Electronics manufacturing services value is not cost reductions

By Michael Palma

Recently, I mentioned several critical issues facing the EMS sector. This discussion with culminated as the result of various other conversations I have been holding with IDC clients about the outlook for the contract electronics manufacturing services (EMS) industry, which we all know is not great, despite bright spots including increased outsourcing in the medical and industrial segments.

For the most part, these conversations have focused on coming pressure on EMS firms that is only going to increase in the following areas:

  • greater inventory risks
  • evaporating demand
  • changing forecasts from OEMs
  • increasing pressure on lead times
  • the shift underway in manufacturing footprints, and
  • the continual pressure on costs

Aware of’s online industry influence, I want to take the time and leverage this platform to further flush out ideas from these previous discussions in a series of articles for readers, beginning with this piece.

The result of all of these forces, as well as other issues, may be too much for the industry to bear, especially for some firms on the bubble. But, it’s my thinking that none of these issues are the real problem facing EMS and ODM firms. That in fact, these problems are just symptoms of a more fundamental problem with the industry.

The fundamental, real problem with the EMS industry is its inability to effectively communicate its value proposition.

The pressure on EMS firms relates to the mistaken belief the core value proposition of outsourced manufacturing is cost reduction for OEMs.

This mistaken belief is partly due to the ongoing sales messaging by EMS providers combined with the EMS partner evaluation and selection process by OEMs where OEM processes often take a short-sighted, commodity purchasing view, where individual buying managers and procurement units are evaluated based on cost reductions in their narrow purview.

Few OEMs evaluate the total cost to design and deliver products to customers.

This cost reduction ‘message’ also is a result of the historical foundation of the EMS industry.

Component suppliers initially won business on their ability to take on non-core manufacturing processes for OEMs.

Now, OEMs have allowed EMS firms to take over all manufacturing operations.


Cost reduction is still the primary benefit OEMs see from engaging with EMS firms. This mindset is becoming an ever greater threat to the long-term survival of the EMS industry.


Finally, when OEMs in a product sector initially turn to outsourced manufacturing, there is usually some cost savings, but once the low-hanging fruit have been harvested (e.g., inefficient processes are re-engineered; logistics and purchasing processes are improved, and access to larger purchasing pools is obtained), cost savings become more difficult. Yet, future expectations by OEMs for further cost reductions remain.

But, cost reduction has long been a fundamental misconception of the value of outsourcing.

The true value, in my opinion, is the transference of risk.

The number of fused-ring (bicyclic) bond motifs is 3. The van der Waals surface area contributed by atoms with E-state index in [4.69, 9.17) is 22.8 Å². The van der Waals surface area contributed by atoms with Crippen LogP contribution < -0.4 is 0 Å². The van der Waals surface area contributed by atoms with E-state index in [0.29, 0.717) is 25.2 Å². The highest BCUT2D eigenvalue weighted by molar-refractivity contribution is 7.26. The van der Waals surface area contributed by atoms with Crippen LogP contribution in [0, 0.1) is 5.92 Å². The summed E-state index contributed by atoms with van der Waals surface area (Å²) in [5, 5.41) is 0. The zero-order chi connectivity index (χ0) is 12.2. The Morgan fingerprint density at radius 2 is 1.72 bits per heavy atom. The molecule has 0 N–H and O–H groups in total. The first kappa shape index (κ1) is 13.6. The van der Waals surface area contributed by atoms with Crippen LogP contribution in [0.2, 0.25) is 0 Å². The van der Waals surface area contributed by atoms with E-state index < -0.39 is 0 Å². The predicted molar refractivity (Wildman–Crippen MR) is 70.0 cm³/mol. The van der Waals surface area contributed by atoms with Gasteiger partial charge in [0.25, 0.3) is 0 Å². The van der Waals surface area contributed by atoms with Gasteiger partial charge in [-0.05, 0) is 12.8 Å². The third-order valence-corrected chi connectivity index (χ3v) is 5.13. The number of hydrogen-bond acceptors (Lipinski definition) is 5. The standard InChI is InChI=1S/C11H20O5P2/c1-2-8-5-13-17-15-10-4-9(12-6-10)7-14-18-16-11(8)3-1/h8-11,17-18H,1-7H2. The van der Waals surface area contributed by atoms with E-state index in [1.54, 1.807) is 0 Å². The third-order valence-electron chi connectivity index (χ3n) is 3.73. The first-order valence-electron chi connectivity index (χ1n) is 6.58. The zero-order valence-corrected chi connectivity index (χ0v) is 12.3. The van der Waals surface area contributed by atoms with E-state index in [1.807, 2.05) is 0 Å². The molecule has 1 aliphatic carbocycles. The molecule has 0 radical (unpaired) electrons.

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Let’s take a moment to look at outsourcing and the state of the EMS industry. There are several dimensions across which we can define outsourcing relationships, all tied to the level of risk transferred from the OEM to the EMS provider:

  • EMS management of complexity within and across outsourced business processes, on behalf of the OEM
  • Management responsibility of the outsourced processes
  • EMS performance’s impact on the OEM’s business


If we look at the range of relationships possible across these dimensions, we see four types or generations of outsourced manufacturing (Figure 1) which can be perceived as an Outsourcing Maturity Model. These outsourced manufacturing generations include:

  • Contract Manufacturing – Non-core OEM activities are outsourced to EMS partners (component manufacturing or SMT, for example) or, to access extra capacity
  • First Generation Manufacturing Outsourcing – OEM begins to release responsibility for the manufacture of components and / or complete systems to an EMS partner. System or sub-system manufacturing is still the core process being outsourced but other services may be provided. EMS partner is executing decisions made by the OEM.
  • Second Generation Manufacturing Outsourcing – EMS firm provides more services, taking on greater responsibility for the performance of each outsourced process. EMS partners have greater responsibility for decision-making, not merely executing OEM decisions.
  • Third Generation Manufacturing Outsourcing – The OEM completely transfers risk to the EMS partner. OEMs will still manage the relationship, but fundamental business / operational responsibilities for the performance of the outsourced processes lie with the EMS partner.


Fig. 1

Electronics Outsourcing Maturity Model - IDC,


Currently, I contend that most Tier 1 and Tier 2 EMS providers are operating in a hybrid of the first and second generations of manufacturing outsourcing. EMS providers are providing more services and taking on moderately high levels of risk and complexity management on behalf of their OEM clients. Yet, pricing relationships remain less mature and OEMs still retain a high level of decision-making.

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